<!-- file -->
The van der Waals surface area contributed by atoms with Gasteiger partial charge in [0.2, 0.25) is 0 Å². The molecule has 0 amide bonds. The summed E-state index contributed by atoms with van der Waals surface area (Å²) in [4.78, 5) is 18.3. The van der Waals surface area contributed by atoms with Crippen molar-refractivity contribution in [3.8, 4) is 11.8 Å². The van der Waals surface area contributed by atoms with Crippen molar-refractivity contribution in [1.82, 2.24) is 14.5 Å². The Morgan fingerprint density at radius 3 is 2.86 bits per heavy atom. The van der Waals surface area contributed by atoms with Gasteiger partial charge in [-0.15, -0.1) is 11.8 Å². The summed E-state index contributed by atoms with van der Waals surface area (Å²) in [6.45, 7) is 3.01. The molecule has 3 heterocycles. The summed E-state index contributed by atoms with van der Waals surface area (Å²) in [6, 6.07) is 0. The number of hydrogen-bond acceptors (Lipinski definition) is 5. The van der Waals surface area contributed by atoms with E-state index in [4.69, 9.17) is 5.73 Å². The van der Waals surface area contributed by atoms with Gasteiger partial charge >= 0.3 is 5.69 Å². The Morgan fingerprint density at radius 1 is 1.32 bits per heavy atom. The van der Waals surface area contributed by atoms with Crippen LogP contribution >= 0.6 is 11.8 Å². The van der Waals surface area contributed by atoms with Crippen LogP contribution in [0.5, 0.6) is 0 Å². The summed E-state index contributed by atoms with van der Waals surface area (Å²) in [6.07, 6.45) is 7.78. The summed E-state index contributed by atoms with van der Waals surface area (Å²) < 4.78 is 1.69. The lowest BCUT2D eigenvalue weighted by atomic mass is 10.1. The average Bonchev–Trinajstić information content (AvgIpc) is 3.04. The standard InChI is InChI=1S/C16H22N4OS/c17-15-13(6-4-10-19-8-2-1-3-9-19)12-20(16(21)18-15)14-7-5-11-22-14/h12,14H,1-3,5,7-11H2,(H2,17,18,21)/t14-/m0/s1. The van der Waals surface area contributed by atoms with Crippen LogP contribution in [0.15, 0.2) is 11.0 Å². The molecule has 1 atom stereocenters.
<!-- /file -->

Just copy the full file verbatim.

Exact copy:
The van der Waals surface area contributed by atoms with Gasteiger partial charge in [0.2, 0.25) is 0 Å². The molecule has 0 amide bonds. The summed E-state index contributed by atoms with van der Waals surface area (Å²) in [4.78, 5) is 18.3. The van der Waals surface area contributed by atoms with Crippen molar-refractivity contribution in [3.8, 4) is 11.8 Å². The van der Waals surface area contributed by atoms with Crippen molar-refractivity contribution in [1.82, 2.24) is 14.5 Å². The Morgan fingerprint density at radius 3 is 2.86 bits per heavy atom. The van der Waals surface area contributed by atoms with Gasteiger partial charge in [-0.15, -0.1) is 11.8 Å². The summed E-state index contributed by atoms with van der Waals surface area (Å²) in [6.45, 7) is 3.01. The molecule has 3 heterocycles. The summed E-state index contributed by atoms with van der Waals surface area (Å²) in [6, 6.07) is 0. The number of hydrogen-bond acceptors (Lipinski definition) is 5. The van der Waals surface area contributed by atoms with E-state index in [4.69, 9.17) is 5.73 Å². The van der Waals surface area contributed by atoms with Gasteiger partial charge >= 0.3 is 5.69 Å². The Morgan fingerprint density at radius 1 is 1.32 bits per heavy atom. The van der Waals surface area contributed by atoms with Crippen LogP contribution >= 0.6 is 11.8 Å². The van der Waals surface area contributed by atoms with Crippen LogP contribution in [0.5, 0.6) is 0 Å². The summed E-state index contributed by atoms with van der Waals surface area (Å²) in [6.07, 6.45) is 7.78. The summed E-state index contributed by atoms with van der Waals surface area (Å²) < 4.78 is 1.69. The lowest BCUT2D eigenvalue weighted by atomic mass is 10.1. The average Bonchev–Trinajstić information content (AvgIpc) is 3.04. The standard InChI is InChI=1S/C16H22N4OS/c17-15-13(6-4-10-19-8-2-1-3-9-19)12-20(16(21)18-15)14-7-5-11-22-14/h12,14H,1-3,5,7-11H2,(H2,17,18,21)/t14-/m0/s1. The van der Waals surface area contributed by atoms with Crippen LogP contribution in [0.15, 0.2) is 11.0 Å². The molecule has 1 atom stereocenters.